Not Out of the Woods: Generational Trends Show Need to Help Workers Stay in the Labor Force, Despite Recent Declines in SSDI Awards
Over the past 30 years, the Social Security Disability Insurance (SSDI) program has seen a steady increase in the number of disabled worker beneficiaries—from 2.9 million in 1980 to 8.8 million in 2016. This dramatic rise is leading to financial instability, putting the SSDI trust fund at risk of exhaustion. Although many complex analyses of the causes of growth have been performed, disagreement remains about the role of changes in the demographics of the labor force versus other factors, such as changes in program eligibility criteria and the economy. A new study sheds light on the role of factors other than the aging of the working-age population by following men and women in successive birth cohorts to see what proportion enter SSDI by each age, starting at age 40.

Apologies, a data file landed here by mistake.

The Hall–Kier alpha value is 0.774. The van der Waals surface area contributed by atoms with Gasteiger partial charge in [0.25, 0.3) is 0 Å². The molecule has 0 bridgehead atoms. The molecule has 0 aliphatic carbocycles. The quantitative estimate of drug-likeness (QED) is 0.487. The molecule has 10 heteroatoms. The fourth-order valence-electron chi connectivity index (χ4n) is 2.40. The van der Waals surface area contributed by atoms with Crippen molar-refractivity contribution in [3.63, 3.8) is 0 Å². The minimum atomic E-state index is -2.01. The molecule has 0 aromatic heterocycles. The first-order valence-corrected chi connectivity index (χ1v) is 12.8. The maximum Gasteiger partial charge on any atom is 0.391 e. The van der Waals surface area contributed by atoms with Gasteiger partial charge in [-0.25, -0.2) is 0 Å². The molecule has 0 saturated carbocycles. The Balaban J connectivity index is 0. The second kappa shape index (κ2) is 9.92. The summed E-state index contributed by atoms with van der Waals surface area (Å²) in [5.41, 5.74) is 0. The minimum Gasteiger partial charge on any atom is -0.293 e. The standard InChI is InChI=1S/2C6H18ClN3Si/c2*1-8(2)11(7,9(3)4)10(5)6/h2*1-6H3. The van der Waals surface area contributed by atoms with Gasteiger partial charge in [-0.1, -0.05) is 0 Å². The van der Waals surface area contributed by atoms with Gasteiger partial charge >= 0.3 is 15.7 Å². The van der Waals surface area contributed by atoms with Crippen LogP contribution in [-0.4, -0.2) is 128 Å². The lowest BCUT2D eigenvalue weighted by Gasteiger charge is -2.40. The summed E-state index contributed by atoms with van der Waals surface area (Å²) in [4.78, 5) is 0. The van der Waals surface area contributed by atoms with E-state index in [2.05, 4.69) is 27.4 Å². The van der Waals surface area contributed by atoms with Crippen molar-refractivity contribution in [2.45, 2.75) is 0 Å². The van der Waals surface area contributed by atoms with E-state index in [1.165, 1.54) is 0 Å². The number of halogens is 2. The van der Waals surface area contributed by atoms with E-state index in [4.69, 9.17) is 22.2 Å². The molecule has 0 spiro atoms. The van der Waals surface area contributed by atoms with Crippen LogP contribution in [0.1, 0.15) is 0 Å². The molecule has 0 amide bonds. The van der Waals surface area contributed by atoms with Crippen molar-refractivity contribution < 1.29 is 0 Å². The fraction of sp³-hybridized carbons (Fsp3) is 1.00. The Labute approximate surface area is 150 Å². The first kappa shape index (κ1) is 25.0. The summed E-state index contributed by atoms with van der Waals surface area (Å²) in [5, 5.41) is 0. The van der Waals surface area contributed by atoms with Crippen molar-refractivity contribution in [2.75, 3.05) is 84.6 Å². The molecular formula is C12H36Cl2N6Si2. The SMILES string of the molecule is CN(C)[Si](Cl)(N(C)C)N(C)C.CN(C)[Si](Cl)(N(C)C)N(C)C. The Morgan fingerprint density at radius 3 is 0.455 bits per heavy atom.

In a new video, Mathematica Senior Fellow David Stapleton and Senior Researcher Yonatan Ben-Shalom summarize the study findings, revealing that members of successive birth cohorts are entering SSDI at younger ages and staying on the rolls longer after entry. Although annual SSDI awards have declined sharply since 2010—after rising rapidly on the heels of the Great Recession—viewing the most recent data from the perspective of birth cohorts shows that SSDI entry rates as of each age remain well above where they were before the recession. Hence, there remains an urgent need to test and adopt policies to reduce avoidable exits from the labor force and entry into SSDI by workers who experience work-threatening medical problems. Without such policies, the current trajectory puts the SSDI trust fund at risk of insolvency, threatening reductions for beneficiaries within the next 10 years.